What do these terms mean?
Part-time job – working week less than 30 hours per week.
Full-time job – working week over 30 hours per week.
Temporary job – contract is for a fixed period only.
Permanent job – contract is continued until either you or the employer terminates it.
Self-employed – there is no legal definition, however you will usually be self-employed if you: run your own business and are responsible for it’s success or failure; have several customers at the same time; are able to decide how, when and where you do your work; are able to hire other people to do the work for you at your expense; provide the main tools and equipment to do the work.
Employee – there is no legal definition, however you will usually be employed if you: have to do the work yourself; work for one person at a time who is in charge of what you do; can be told how, when and where to do your work; have to work a set amount of hours; are paid a regular amount according to the hours you work and for working over-time. Even if you only work casual hours or part-time work you can still be employed.
Contract – the agreement setting out the expectations that the employer will have of you such as working times, breaks, place of work, items which can be claimed on expenses, holidays per year etc. and what your employer must adhere to during your employment.
Verbal Contract – you may carry out your duties without a written contract, in which case employment law dictates that you and your employer should conduct yourselves in a ‘reasonable’ manner, and that you should expect to continue your employment in the same conditions you have been exposed to for at least the past three months.
Health and Safety – A business with 5 or more employees (including Managing Directors) must have a written Health and Safety Policy which is a statement setting out how the company will manage health and safety issues. Employees must have access to a copy of this document.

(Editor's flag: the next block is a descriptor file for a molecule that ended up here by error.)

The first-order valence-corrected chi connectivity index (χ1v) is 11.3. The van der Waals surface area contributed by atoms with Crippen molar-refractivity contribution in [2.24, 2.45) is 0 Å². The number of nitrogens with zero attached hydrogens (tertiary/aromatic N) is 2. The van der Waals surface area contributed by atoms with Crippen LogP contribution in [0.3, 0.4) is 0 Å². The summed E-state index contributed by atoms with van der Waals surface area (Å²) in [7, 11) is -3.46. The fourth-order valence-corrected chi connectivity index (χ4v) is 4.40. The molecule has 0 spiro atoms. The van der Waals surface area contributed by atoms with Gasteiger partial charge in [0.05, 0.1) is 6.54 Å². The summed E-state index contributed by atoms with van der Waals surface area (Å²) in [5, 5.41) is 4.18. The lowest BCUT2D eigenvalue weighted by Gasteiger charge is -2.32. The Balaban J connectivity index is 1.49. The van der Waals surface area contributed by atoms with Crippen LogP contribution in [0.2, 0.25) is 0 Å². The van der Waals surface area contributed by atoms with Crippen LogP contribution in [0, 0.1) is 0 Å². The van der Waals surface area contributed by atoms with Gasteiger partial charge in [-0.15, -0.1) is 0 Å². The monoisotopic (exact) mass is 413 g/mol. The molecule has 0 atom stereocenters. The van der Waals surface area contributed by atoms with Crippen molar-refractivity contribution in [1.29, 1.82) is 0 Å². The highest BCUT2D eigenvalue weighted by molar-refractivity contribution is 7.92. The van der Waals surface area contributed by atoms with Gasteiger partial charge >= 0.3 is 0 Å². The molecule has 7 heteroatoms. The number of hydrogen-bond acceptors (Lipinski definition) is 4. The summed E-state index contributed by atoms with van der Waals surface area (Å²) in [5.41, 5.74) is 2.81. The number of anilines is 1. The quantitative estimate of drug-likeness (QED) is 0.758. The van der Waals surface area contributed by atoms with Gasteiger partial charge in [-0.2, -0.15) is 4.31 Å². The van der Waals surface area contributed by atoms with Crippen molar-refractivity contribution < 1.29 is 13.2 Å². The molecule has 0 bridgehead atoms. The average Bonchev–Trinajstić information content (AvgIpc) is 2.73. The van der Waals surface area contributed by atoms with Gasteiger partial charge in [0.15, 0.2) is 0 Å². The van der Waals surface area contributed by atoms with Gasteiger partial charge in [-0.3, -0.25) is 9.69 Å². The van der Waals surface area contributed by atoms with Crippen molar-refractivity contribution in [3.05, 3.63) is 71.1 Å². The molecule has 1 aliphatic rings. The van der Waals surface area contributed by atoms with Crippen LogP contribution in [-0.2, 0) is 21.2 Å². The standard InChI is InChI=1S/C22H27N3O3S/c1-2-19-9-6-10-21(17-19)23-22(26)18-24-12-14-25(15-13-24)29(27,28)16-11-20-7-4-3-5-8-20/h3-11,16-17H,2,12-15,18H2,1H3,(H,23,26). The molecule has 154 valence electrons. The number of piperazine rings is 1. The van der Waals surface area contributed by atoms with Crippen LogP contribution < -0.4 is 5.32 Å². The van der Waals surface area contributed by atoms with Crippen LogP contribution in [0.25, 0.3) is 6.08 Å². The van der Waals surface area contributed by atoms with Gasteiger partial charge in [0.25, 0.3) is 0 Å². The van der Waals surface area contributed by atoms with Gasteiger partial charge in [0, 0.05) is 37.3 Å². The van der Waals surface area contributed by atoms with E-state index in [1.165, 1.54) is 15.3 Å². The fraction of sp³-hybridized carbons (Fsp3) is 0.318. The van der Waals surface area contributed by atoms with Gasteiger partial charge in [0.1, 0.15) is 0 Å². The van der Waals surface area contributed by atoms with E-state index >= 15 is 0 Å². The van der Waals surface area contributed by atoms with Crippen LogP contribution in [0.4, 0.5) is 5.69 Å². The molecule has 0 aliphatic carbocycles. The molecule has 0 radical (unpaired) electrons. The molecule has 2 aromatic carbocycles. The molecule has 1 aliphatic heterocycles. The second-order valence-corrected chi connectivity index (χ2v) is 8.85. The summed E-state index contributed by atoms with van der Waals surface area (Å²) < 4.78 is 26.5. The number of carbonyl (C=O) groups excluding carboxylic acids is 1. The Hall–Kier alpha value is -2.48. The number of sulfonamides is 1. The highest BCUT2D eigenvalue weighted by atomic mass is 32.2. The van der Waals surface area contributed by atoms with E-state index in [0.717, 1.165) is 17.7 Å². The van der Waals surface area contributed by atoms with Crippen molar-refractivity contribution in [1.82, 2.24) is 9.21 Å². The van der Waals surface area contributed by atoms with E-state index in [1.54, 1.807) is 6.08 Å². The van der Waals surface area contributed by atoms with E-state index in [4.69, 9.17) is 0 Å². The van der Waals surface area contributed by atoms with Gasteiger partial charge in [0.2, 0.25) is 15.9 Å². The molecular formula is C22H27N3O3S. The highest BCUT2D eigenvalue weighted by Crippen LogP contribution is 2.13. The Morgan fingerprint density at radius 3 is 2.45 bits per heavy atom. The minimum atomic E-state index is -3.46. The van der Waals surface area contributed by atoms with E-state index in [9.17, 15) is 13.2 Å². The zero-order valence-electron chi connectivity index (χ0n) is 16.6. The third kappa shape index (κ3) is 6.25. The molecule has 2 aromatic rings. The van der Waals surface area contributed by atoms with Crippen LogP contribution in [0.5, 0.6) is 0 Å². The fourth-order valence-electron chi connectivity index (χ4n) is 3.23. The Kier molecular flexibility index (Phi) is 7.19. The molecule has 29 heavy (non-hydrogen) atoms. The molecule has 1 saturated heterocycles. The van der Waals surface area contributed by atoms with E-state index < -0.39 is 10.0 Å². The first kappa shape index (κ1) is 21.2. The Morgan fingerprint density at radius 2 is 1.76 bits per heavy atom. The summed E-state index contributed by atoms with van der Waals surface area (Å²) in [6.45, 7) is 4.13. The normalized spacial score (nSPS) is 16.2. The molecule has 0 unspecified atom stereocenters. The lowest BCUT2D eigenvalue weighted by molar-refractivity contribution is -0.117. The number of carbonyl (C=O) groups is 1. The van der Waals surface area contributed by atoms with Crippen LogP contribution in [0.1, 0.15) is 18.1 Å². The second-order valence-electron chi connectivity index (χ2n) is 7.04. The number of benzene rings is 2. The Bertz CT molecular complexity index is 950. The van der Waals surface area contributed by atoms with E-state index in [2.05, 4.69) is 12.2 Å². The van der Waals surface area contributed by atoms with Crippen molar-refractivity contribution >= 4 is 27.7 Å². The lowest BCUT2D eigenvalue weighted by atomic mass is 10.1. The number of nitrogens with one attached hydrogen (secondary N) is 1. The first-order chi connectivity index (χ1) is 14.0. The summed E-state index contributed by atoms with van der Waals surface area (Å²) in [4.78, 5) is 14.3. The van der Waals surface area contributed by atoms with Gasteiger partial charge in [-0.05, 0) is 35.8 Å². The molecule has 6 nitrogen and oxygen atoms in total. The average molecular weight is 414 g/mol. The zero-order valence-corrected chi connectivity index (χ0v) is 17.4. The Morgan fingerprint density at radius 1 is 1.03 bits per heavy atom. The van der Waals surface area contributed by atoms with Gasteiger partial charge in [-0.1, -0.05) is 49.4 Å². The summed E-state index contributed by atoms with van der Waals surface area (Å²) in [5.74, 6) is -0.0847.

Minimum Wage – (at 1st October 2009) Under 18 = £3.57 per hour. 18-21 inclusive = £4.83 per hour. 22 and over = £5.80 per hour.
Minimum Wage – (at 1st October 2010) Under 18 = £3.64 per hour. 18-20 inclusive = £4.92 per hour. 21 and over = £5.93 per hour.
PAYE – (Pay As You Earn) is the system used to calculate Income Tax and National Insurance contributions (NICs) from employees’ pay as they earn it. The term ’employee’ in this guide includes directors of limited companies.
National Insurance – Employers are responsible for calculating, deducting and paying Class 1 primary NICs (employees’ contributions) on behalf of all employees earning above the earnings threshold. These must be deducted from their earnings and shown on pay slips.
Form P45 – P45 form is a record of the pay, tax and national insurance which has been paid to an employee since the start of the tax year. It is issued to an emlpoyee by an employer when they leave a job. You will need to provide your new employer with your P45 when you start a new job.
Form P46 – P46 form is used by an employer if a new employer does not have a P45. This could be because the employee has not been employed before, or their previous employer did not provide a P45.
Form P60 – P60 form is a summary of the pay, tax and national insurance which has been paid during the tax year (which runs from 6th April to 5th April the following year). You may require this as proof of your income if you apply for a loan or mortgage.
Trade Union – an organization of workers that have joined together to achieve common goals such as better working conditions by negotiating labour contracts with employers. Some unions are recognised by employers, others are not.